Monday, December 30, 2013

Meaningless Disuse!

Guest blogger Dr. Donald Kamens, MD FACEP gives his take on Meaningful Use and where we are today.

It seems that Uncle Sam, healthcare, and technology mix about as well as oil and water; maybe worse.  The problem is not only the ObamaCare tech debacle, actually. Ever since 2004, when the government thought it had to protect its interests (read Medicare) by assuring that data acquired in health care delivery was accessible, parse-able, and otherwise capable of supporting arguments to decrease reimbursement, it has tried to become a techie agency.  And O, how it has tried. 

At first there was a fledgling effort to create an office in DC to oversee healthcare IT, the ONC (Office of the National Coordinator).  In the near-decade since its instatement, there have been five (5) chiefs, only one of whom lasted for a full two years.  There is currently an acting chief, and likely, he can’t wait to get out of there either.

In its beginning the budget numbers were in the neighborhood of about $24M (thirteenth letter of the alphabet).  Since the advent of incentive programs based on the demonstration by vendors of EHR products of Meaningful Use, the bill is more like $70B+ (that’s the 2nd letter of the alphabet).  What gives?

It is the result of an extreme paranoia.  Clearly a total mental distortion that says:  “if we don’t know what is going on (in there), then we cannot come down on them enough to cut payments.” “So, we gotta know.” “And because we gotta know, we have to bribe the physician population to use devices to record what is going on.” $70B+ is a pretty big bribe.

What baloney.  Recording of medical record information has its historical basis on two needs:  to remind the physician what was done, last time; and to inform anyone covering in case the patient shows up unexpectedly.  Well….you give ‘em an inch…..and what happens… the legal world gets in on it and begins to use these notes to claim malpractice.  And then the insurance companies get in on the deal to determine what the will refuse to pay.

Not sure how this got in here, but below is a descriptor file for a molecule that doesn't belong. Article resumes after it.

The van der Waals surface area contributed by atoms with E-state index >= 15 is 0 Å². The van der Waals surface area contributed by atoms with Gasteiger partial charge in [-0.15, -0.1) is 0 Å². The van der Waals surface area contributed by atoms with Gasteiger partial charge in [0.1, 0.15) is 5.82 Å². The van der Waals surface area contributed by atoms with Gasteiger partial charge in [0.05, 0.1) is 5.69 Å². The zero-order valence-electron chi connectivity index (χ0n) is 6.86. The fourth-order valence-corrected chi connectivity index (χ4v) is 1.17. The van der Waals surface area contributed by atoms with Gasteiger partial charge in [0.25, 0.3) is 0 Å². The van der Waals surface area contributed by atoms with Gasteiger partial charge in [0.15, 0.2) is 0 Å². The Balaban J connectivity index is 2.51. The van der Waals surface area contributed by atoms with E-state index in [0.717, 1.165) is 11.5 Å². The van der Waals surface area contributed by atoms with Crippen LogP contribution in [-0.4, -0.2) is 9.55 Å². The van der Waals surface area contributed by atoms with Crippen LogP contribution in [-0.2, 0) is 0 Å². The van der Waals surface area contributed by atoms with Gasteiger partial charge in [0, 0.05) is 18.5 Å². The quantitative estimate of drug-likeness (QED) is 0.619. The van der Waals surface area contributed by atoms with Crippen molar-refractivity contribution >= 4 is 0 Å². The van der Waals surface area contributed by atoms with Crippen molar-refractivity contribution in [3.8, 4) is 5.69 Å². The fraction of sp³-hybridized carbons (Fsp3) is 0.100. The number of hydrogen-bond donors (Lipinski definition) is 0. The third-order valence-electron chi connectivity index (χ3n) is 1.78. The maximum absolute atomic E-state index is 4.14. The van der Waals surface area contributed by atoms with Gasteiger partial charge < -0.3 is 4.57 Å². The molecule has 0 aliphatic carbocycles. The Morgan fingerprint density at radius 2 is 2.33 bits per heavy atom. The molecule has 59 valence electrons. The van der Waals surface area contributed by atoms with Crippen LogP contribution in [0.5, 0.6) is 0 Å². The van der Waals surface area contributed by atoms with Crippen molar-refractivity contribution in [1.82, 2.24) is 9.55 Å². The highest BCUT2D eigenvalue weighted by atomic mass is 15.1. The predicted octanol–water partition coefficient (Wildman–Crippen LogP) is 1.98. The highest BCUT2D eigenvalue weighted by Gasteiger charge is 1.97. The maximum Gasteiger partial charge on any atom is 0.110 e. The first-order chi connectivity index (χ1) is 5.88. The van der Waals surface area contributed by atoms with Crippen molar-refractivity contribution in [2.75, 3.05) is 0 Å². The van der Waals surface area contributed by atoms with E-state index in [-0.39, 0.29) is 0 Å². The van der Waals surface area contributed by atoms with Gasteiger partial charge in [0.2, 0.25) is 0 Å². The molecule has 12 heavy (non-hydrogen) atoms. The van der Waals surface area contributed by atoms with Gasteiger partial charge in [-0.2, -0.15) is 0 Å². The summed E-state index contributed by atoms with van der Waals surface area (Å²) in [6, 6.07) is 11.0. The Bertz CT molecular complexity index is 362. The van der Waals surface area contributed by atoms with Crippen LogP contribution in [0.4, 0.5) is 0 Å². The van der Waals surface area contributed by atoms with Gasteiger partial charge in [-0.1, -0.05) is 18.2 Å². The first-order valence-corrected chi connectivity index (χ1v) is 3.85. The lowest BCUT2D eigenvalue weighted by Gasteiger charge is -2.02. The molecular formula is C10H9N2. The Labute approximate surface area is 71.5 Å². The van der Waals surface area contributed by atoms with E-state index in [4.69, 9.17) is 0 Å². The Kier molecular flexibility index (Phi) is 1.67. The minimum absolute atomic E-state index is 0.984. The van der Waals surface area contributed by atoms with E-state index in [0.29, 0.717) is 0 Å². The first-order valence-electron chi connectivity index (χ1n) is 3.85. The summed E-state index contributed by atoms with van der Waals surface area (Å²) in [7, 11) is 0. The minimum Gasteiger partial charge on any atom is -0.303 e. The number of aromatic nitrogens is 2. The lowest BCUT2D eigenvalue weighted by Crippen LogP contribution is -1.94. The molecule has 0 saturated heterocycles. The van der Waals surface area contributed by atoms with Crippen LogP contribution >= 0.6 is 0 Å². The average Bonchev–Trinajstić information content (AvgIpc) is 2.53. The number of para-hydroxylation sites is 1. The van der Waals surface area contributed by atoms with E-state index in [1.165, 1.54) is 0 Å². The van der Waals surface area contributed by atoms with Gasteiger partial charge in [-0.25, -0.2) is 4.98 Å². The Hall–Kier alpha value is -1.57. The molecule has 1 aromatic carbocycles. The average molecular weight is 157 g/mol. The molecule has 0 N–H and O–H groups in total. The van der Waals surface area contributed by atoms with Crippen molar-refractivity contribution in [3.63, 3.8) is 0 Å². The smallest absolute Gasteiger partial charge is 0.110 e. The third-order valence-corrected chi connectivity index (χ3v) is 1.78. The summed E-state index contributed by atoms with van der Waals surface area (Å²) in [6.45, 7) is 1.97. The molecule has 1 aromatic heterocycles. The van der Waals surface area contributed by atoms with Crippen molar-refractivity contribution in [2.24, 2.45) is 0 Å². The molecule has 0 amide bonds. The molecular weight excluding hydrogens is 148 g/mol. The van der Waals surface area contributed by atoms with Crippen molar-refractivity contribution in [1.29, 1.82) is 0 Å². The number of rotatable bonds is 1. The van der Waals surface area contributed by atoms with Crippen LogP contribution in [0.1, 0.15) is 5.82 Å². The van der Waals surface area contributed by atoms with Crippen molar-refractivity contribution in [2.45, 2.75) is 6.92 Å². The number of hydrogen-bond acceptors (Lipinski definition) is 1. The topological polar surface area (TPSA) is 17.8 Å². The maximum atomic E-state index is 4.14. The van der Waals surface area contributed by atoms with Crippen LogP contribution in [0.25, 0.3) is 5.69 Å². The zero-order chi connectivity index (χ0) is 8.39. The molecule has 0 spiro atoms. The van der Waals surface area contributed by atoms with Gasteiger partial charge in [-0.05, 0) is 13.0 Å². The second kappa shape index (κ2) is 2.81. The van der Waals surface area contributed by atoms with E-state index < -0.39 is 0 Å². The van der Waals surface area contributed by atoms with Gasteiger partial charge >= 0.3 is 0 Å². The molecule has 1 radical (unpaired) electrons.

It’s just not needed.  Most all medical encounters can be summarized in just a few words.  If a study is being done on some clinical entity, then a bit more data would surely be of value.  But really, does anyone need 13 pages for an ED visit?  Or 8 for an urgent care stop? 

It’s time to get rid of this Meaningless Disuse program, and its huge expenditures that could otherwise fund significant helpful programs, and perhaps institute a Meaningful Pen/Tablet program. Or even a Meaningful Interface program that works like an ATM, or even as well as iTunes.  Give each doctor a new pen, or an iPad, and let him keep it if he can fill out an accurate chart, or template, in under 2 minutes.

Many physicians like EHRs; most don’t.  Those on the “no” side usually recognize MU is a severe piece of government overkill, that is doing few people any good, while creating long waits in many places as the staff struggles with machines.  

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